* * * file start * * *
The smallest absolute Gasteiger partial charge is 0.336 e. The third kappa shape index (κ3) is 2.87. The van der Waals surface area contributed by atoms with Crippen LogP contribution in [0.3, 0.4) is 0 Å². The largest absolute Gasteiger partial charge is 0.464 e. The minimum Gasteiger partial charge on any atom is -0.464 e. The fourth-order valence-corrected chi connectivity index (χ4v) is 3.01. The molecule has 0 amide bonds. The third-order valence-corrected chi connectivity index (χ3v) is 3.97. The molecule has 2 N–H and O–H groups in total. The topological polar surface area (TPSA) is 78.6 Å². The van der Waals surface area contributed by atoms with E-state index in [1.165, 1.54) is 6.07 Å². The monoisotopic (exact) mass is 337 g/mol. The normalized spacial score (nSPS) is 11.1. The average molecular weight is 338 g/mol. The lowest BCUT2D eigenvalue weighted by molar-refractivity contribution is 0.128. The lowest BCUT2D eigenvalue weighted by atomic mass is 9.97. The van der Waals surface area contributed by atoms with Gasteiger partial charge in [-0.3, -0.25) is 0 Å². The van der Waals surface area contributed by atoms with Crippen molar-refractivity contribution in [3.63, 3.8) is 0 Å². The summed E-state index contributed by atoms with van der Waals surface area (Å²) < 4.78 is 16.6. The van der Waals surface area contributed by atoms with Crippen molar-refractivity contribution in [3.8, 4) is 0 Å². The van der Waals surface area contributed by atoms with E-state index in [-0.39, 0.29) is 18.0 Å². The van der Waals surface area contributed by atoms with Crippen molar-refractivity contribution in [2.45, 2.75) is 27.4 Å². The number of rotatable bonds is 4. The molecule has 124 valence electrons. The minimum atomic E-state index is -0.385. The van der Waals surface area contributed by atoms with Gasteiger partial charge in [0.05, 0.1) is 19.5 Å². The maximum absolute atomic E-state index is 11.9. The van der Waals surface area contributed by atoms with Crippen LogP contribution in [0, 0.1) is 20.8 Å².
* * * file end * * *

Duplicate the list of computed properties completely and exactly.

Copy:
The smallest absolute Gasteiger partial charge is 0.336 e. The third kappa shape index (κ3) is 2.87. The van der Waals surface area contributed by atoms with Crippen LogP contribution in [0.3, 0.4) is 0 Å². The largest absolute Gasteiger partial charge is 0.464 e. The minimum Gasteiger partial charge on any atom is -0.464 e. The fourth-order valence-corrected chi connectivity index (χ4v) is 3.01. The molecule has 0 amide bonds. The third-order valence-corrected chi connectivity index (χ3v) is 3.97. The molecule has 2 N–H and O–H groups in total. The topological polar surface area (TPSA) is 78.6 Å². The van der Waals surface area contributed by atoms with E-state index in [1.165, 1.54) is 6.07 Å². The monoisotopic (exact) mass is 337 g/mol. The normalized spacial score (nSPS) is 11.1. The average molecular weight is 338 g/mol. The lowest BCUT2D eigenvalue weighted by molar-refractivity contribution is 0.128. The lowest BCUT2D eigenvalue weighted by atomic mass is 9.97. The van der Waals surface area contributed by atoms with Gasteiger partial charge in [-0.3, -0.25) is 0 Å². The van der Waals surface area contributed by atoms with Crippen molar-refractivity contribution in [3.63, 3.8) is 0 Å². The summed E-state index contributed by atoms with van der Waals surface area (Å²) < 4.78 is 16.6. The van der Waals surface area contributed by atoms with Crippen molar-refractivity contribution in [3.8, 4) is 0 Å². The van der Waals surface area contributed by atoms with E-state index in [-0.39, 0.29) is 18.0 Å². The van der Waals surface area contributed by atoms with Crippen molar-refractivity contribution in [2.45, 2.75) is 27.4 Å². The number of rotatable bonds is 4. The molecule has 124 valence electrons. The minimum atomic E-state index is -0.385. The van der Waals surface area contributed by atoms with Gasteiger partial charge in [0.05, 0.1) is 19.5 Å². The maximum absolute atomic E-state index is 11.9. The van der Waals surface area contributed by atoms with Crippen LogP contribution in [0, 0.1) is 20.8 Å².